Steel has been literally the "backbone" of cycle frames for the last 100 years.

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For much of that time steel has been unchallenged but now, with newer materials coming along, it is worth taking a good look at the material that most professional cyclists and nearly all cycletourists still choose to ride. Note - There is a newer and more technical article on the subject to be found here

Steel is an alloy of iron with small quantities of other chemicals, principally carbon, but manganese, chrome, molybdenum are common. How these alloyed materials are used has a huge effect on the steel, and how the resultant tubes are treated after drawing has an equally important effect. To say a bike has a steel frame tells you very little about it's capabilities.

There's a lot of techno-waffle written about frame materials, but basically they have to fulfil two criteria. Firstly it's got to be stiff enough (resists bending forces) so that your effort isn't absorbed in bending the stuff back and forth and the thing keeps the wheels in line, and secondly it's got to be strong enough so it doesn't fail either now or in the future. These two are intimately related as I'll explain.

The first myth to dispense with is that top quality steels are stiffer than cheap tube. Sadly it's not the case - the "Youngs modulus" (the measure of stiffness) is the same for all steel. I've heard talk that top quality steels have less internal friction than cheap steel, but as I've never seen a tube manufacturer even mention this as a selling point I'm inclined to add it to the "myth list!". Lastly steel frames don't go "soft", the Youngs modulus of steel doesn't reduce with age or use (unless it's beginning to fail through fatigue), it's just a story put about by knackered pro's at the end of a season.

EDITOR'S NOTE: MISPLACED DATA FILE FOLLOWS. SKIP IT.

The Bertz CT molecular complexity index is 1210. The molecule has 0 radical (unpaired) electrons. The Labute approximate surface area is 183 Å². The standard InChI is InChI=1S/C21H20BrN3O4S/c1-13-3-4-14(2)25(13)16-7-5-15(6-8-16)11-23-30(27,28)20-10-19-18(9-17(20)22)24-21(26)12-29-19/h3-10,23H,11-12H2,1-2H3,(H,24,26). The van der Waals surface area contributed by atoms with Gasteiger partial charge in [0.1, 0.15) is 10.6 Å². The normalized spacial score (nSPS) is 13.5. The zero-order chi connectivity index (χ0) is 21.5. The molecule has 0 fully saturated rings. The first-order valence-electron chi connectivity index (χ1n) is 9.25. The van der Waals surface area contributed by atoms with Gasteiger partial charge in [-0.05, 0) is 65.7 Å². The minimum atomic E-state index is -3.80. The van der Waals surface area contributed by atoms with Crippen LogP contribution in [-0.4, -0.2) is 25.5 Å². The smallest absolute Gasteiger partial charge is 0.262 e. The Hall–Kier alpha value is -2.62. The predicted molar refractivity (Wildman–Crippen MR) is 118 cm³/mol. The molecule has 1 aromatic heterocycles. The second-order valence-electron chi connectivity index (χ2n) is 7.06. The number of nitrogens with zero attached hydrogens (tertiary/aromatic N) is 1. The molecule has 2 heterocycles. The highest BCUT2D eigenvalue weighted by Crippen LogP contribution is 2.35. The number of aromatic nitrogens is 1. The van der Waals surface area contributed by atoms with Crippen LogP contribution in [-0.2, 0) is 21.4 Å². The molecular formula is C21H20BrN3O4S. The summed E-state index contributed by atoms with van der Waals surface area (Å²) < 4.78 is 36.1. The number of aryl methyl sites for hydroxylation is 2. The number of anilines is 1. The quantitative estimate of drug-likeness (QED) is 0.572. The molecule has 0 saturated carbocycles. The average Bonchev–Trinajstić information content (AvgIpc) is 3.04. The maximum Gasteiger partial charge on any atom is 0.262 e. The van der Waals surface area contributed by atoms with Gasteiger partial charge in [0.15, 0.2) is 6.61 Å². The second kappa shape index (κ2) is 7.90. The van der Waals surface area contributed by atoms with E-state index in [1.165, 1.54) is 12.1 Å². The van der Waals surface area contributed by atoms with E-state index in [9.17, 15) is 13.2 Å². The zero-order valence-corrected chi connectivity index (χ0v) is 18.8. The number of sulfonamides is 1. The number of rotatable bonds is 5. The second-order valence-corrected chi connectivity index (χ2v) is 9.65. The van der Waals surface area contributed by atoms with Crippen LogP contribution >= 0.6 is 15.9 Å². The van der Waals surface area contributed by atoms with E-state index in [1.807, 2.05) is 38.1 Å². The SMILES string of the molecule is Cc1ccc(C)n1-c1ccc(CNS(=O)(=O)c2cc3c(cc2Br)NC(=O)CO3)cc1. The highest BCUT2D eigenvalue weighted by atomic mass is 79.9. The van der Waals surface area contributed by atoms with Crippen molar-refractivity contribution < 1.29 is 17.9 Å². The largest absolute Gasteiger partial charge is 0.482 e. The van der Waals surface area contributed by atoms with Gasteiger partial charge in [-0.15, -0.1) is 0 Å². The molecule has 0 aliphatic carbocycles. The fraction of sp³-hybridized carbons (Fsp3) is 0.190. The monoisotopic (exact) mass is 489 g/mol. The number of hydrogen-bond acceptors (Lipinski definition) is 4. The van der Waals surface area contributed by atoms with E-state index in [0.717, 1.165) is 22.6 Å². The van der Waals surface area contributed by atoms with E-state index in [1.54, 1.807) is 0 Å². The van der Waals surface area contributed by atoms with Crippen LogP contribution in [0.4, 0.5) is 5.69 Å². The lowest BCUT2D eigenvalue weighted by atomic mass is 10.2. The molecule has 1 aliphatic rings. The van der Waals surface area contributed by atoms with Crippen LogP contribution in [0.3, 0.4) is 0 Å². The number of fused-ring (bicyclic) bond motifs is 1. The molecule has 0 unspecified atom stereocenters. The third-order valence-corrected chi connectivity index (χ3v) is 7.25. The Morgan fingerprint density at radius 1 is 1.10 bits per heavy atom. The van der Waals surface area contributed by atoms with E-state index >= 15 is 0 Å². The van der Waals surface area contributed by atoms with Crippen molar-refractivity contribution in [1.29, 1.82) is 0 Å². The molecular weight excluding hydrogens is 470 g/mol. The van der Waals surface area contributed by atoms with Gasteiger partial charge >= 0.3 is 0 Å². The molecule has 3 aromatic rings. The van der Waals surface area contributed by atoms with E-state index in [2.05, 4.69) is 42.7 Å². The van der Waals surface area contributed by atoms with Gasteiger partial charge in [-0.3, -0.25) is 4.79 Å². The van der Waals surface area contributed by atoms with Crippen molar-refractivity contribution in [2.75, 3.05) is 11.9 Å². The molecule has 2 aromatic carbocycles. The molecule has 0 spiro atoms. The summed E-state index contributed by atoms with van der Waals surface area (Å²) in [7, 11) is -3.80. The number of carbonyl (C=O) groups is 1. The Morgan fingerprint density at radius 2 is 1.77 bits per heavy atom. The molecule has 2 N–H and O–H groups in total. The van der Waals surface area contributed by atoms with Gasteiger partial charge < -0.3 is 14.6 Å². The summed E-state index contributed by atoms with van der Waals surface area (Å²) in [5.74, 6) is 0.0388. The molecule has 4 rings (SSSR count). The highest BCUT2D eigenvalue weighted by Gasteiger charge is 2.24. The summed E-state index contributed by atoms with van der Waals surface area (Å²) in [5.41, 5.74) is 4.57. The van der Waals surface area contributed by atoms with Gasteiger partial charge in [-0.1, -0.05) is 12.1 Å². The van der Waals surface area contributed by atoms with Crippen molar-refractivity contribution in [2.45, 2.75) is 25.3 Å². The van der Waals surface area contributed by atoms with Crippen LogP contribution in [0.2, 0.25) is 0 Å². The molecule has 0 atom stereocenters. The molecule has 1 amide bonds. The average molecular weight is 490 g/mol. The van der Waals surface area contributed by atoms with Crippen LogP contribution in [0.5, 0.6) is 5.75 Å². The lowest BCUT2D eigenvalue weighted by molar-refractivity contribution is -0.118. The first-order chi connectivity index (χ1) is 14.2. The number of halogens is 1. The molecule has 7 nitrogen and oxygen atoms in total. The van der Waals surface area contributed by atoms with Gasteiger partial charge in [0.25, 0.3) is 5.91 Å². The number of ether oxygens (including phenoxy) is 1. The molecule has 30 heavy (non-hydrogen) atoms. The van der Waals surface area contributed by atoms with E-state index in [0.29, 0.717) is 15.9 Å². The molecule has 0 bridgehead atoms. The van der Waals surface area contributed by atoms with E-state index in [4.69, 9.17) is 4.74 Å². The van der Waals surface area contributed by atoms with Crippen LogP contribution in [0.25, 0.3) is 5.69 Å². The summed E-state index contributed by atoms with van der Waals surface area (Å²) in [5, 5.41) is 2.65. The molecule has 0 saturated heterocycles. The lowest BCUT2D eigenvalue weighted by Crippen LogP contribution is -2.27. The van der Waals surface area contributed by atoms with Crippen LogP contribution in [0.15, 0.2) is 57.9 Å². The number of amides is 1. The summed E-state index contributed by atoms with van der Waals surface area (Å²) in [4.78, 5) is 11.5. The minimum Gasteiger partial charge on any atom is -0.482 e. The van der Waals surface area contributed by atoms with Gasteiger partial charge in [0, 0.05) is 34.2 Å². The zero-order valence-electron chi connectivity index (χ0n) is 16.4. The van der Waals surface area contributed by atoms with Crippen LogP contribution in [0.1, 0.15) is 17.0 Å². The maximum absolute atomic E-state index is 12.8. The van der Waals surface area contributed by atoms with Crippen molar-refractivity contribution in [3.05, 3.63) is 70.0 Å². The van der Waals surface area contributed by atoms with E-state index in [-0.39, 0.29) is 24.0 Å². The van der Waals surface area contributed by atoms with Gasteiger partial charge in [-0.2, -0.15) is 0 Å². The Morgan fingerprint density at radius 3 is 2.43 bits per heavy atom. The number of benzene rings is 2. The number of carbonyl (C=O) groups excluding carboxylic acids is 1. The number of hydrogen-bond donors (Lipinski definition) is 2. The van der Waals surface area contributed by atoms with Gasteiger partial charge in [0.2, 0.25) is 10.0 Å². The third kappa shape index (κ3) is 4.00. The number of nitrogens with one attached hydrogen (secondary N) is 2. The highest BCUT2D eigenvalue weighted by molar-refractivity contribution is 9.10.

What all this means is that a frame made of mild steel will feel exactly like one made from a top tubing so long as the tubes gauges (wall thickness) and diameters are the same. In order to make a stiffer frame the wall thickness must go up, or the diameter of the tube must increase. By ovalising a tube the stiffness in one direction can be increased whilst it decreases by a larger amount at 90 degrees. This is used in tubing like Columbus Max to stiffen the bottom bracket area. Increasing the tube thickness obviously increases stiffness but adds weight, as does increasing tube diameter.

Compared to other metals steel is very stiff, far more so than Aluminium or Titanium, so tubes tend to have a skinny appearance. Aluminium needs bigger tubes, as its poor fatigue performance means that it cannot be allowed to flex back and forth like a steel frame as fatigue cracks will appear. This is why Alu frames have to be stiffer and more uncomfortable than their steel counterparts. This actually brings up an interesting point - how stiff does a frame need to be? This varies hugely with personal taste, strength and weight of a rider and the use to which the bike is going to be put. Most pro road cyclists like a frame with some flex to give a shock absorbing ride for long competitions. On short time trials or crits a stiffer frame might be better, though the amount of energy absorbed by a flexing frame is not great. More of a problem in a whippy frame are things like chain rub, instability when cornering hard or "honking" and in extreme cases "ghost changes" where the flexing frame causes gear cables to be stretched to the point where the bike changes gear on its own. With close spaced 9 speed cassettes this is a growing problem and one of the reasons that steel frames are increasingly becoming "oversized" to increase stiffness despite the poorer ride.